Anti-extradition bill protesters attend a mass demonstration at Hong Kong International Airport, Aug. 12, 2019.
Protesters surround banners that read "Those charge to the street on today is brave!," center top, and "Release all the detainees!" during a sit-in rally at the arrival hall of the Hong Kong International airport in Hong Kong, Monday, Aug. 12, 2019.

Updated: August 12, 2019 11:45 AM.

HONG KONG — Thousands of pro-democracy demonstrators filled Hong Kong's international airport Monday, forcing the cancellation of all flights.

No violence was reported at one of the world's busiest airports, where protesters were still gathered inside the main terminal late into the night.

On the streets of Hong Kong earlier Monday, enraged protesters blocked roads and defied police orders to disperse after riot officers fired tear gas and non-lethal ammunition at fleeing crowds.  

Dozens of injuries were reported in several districts that became smokey battlegrounds, where the repeated "pop, pop" of exploding ammunition and screams echoed into the night. A medical volunteer was hit by ammunition in one eye. Journalists reported being beaten on their heads and limbs. Once again, thugs lashed protesters on a street, a repeat of an incident weeks back in Yuen Long, in the territory's northern region, when men in white t-shirts whipped rail customers with rattan sticks.  

The government counted 54 people injured, including two who were hospitalized in serious condition Monday and 28 who were listed as stable, according to the Hospital Authority.

Authorities in Beijing Monday termed the protests 'terrorism.'

Protest placards are placed as the flights information board shows the cancellation of outbound flights at the Hong Kong International Airport, Aug. 12, 2019.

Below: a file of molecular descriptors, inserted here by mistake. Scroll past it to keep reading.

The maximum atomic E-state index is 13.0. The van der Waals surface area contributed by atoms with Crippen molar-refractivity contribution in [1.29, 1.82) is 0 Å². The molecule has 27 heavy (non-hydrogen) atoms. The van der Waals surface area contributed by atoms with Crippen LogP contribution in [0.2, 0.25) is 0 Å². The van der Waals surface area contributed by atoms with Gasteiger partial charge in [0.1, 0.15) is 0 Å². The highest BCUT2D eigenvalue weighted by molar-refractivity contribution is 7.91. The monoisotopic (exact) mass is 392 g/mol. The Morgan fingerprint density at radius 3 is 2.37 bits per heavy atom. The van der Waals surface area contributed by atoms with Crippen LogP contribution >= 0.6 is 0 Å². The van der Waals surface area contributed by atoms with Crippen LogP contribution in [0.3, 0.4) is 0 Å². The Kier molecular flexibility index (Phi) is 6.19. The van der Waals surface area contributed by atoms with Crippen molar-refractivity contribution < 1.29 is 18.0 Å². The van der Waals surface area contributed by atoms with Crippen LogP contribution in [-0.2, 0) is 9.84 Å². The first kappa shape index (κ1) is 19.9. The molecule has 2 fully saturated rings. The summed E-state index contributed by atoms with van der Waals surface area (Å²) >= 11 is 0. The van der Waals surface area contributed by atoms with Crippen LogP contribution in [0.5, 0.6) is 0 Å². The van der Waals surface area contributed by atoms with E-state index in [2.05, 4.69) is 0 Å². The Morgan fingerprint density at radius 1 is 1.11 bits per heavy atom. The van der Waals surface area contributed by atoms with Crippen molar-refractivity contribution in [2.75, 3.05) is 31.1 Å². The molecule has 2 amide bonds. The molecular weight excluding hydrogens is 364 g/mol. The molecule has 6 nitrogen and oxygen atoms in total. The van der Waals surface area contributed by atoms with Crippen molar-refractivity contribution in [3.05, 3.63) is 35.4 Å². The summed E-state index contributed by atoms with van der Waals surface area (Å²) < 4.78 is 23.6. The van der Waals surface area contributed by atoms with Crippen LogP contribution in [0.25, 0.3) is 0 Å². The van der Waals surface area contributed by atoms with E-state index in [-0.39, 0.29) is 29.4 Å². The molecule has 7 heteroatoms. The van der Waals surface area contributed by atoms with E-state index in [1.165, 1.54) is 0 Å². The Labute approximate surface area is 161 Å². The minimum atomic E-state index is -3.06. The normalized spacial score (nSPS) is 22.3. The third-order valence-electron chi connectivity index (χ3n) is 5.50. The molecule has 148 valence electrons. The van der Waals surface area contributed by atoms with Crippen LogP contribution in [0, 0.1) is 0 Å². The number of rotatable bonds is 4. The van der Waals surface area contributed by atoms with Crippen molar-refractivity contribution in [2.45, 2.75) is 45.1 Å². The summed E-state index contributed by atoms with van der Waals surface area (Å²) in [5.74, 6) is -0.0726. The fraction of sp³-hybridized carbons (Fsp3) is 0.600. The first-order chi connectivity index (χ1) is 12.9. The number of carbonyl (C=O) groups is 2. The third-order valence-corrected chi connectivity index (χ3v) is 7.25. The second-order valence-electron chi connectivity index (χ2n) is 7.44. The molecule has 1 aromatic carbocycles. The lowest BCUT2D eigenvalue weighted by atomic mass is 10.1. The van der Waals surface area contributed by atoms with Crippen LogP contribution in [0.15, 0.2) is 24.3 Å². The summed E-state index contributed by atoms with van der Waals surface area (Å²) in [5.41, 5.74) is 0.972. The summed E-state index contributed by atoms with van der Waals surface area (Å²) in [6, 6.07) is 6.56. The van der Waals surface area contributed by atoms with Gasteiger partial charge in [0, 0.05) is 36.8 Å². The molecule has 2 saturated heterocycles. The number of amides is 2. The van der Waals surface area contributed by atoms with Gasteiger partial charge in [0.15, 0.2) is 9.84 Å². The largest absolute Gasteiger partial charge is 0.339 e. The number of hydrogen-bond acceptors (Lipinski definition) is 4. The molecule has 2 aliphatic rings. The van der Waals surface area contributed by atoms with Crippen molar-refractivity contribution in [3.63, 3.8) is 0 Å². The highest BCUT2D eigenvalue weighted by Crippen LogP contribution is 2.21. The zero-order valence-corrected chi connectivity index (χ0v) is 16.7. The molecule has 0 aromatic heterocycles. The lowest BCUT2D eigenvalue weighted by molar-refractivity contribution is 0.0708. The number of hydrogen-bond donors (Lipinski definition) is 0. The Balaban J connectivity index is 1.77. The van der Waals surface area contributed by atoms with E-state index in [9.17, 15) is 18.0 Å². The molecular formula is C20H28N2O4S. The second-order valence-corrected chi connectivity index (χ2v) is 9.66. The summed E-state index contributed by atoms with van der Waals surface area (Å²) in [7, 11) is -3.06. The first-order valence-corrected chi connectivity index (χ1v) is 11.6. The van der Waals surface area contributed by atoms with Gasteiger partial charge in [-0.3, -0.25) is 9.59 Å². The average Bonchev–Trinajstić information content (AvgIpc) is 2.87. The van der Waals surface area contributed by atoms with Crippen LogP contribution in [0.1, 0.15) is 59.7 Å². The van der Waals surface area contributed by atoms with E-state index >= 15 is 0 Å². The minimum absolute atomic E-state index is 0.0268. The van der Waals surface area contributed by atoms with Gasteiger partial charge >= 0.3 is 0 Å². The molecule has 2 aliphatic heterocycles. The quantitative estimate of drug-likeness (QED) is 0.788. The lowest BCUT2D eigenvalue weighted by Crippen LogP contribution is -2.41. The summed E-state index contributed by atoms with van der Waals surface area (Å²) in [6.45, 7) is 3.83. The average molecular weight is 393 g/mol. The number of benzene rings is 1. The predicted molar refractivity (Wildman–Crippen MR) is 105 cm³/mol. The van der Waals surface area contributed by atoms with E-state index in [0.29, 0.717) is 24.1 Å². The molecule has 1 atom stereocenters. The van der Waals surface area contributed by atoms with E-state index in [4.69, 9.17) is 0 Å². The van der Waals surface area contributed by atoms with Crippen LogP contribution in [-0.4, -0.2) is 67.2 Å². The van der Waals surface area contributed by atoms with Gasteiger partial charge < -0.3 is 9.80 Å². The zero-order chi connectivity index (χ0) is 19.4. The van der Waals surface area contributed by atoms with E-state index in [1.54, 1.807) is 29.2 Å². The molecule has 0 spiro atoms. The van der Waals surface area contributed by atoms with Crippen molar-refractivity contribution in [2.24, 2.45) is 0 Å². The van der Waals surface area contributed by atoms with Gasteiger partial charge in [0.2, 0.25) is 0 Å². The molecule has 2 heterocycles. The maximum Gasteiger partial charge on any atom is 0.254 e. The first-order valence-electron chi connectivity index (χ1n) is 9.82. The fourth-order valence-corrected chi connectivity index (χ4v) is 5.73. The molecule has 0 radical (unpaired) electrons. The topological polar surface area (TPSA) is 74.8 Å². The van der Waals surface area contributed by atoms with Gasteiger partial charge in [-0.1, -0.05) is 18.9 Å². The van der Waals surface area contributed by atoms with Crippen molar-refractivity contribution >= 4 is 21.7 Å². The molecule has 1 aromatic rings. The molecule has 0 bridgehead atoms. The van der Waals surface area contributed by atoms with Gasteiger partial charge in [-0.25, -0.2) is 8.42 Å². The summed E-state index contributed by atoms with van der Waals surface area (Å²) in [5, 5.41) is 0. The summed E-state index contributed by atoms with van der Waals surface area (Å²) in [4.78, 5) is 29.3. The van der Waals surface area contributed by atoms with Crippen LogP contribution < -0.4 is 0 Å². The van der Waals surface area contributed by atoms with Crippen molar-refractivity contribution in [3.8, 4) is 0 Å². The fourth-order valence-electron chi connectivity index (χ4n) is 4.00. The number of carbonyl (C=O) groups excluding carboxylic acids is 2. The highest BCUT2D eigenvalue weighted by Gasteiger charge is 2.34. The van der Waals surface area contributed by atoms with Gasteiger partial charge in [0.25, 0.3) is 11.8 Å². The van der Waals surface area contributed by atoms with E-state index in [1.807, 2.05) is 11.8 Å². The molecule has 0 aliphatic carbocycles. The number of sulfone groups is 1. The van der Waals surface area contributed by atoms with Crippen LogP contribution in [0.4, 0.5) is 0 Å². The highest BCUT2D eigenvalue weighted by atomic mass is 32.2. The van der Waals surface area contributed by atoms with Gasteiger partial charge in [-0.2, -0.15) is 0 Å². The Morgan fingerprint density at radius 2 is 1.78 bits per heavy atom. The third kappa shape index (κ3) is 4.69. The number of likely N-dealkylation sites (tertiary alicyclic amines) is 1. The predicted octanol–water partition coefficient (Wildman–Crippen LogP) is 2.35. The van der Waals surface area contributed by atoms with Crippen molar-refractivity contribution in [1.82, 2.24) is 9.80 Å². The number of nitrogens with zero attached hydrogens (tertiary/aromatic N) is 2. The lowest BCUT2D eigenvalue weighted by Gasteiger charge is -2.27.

Protest placards are placed as the flights information board shows the cancellation of outbound flights at the Hong Kong International Airport, Aug. 12, 2019.

Confrontation

Police said protesters defied an unprecedented ban on street marches, and then pelted officers with bricks and gasoline bombs.  Demonstrators and residents said police seemed to display a new brazenness and determination to clear the streets. Officers discharged tear gas inside an enclosed rail station, with one officer firing a few meters away from a mass of protesters racing down a steep subway escalator.

In another district, police disguised in black clothes and face masks, in the style of the anti-government strikers, suddenly pinned down protesters and carried out arrests. That action, more than any other, convinced some protesters that their ranks have been infiltrated.   

Much of the violence was broadcast and streamed live by news companies.

Unprecedented violence

The night "was the most chaotic, most police brutality that residents and protesters faced before," said one protester who asked to be identified as Hei L for fear of being prosecuted. "It's time for the protesters and citizens to become more vigilant."